Love has no weapons; it has no fists. Love does not bruise, nor does it draw blood.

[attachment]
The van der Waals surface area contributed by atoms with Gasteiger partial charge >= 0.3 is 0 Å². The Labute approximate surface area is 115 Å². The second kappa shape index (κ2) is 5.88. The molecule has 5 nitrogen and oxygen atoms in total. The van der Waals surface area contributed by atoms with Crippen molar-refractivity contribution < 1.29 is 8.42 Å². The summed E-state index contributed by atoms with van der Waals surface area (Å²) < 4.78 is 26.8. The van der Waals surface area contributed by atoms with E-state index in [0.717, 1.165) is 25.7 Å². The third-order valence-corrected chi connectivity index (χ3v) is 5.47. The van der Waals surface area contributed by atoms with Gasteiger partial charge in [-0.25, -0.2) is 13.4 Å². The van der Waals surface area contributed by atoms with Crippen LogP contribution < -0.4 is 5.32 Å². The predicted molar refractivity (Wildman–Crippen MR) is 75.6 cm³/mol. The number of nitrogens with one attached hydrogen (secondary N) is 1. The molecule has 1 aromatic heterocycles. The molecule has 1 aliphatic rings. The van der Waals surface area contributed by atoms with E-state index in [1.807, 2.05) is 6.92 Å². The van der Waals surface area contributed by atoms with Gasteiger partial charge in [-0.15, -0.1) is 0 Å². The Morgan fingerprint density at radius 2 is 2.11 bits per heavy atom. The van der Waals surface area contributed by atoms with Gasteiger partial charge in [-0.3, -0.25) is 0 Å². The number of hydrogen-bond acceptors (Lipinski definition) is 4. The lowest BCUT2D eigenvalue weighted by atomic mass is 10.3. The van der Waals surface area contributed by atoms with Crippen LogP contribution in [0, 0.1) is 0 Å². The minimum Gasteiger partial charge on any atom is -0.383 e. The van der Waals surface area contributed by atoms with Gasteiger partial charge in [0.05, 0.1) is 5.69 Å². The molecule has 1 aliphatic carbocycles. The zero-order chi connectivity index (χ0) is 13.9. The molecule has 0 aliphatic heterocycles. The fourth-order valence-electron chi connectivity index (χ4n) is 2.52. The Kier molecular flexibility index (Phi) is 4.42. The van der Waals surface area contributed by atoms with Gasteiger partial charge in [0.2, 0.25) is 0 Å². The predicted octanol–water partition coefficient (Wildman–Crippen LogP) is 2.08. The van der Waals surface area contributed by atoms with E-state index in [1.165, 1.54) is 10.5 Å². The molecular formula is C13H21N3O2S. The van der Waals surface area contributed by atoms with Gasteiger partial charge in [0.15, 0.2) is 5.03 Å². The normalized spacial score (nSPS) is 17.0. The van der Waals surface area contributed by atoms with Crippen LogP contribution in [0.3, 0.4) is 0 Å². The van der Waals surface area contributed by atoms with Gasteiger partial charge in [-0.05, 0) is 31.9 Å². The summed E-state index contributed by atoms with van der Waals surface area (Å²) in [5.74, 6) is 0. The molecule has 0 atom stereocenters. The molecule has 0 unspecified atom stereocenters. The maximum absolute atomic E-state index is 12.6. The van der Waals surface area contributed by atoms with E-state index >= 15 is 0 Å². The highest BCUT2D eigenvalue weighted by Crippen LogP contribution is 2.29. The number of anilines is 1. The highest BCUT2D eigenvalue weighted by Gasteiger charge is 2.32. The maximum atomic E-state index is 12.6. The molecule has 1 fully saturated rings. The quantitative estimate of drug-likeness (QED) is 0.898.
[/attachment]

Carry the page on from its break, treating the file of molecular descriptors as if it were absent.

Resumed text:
Whenever my father hit us, my mother would say, “He only did it because he loves you.” Whenever my mother struck us with her hairbrush, her broom, her hands, she did it in the name and under the sign of love. Such love as we got hovered beneath the sign of Mars, a frayed refugee of some debased and ruined zodiac. But my grandmother brought back from her journey a revolutionary doctrine: Love has no weapons; it has no fists. Love does not bruise, nor does it draw blood. At first, the three of us drew back when she tried to hug us, to take us on her lap. Tolitha stroked our hair and faces. She kissed us until we purred like cats. She praised us in songs of her own making. She told us we were beautiful. She told us we were extraordinary and would do great things.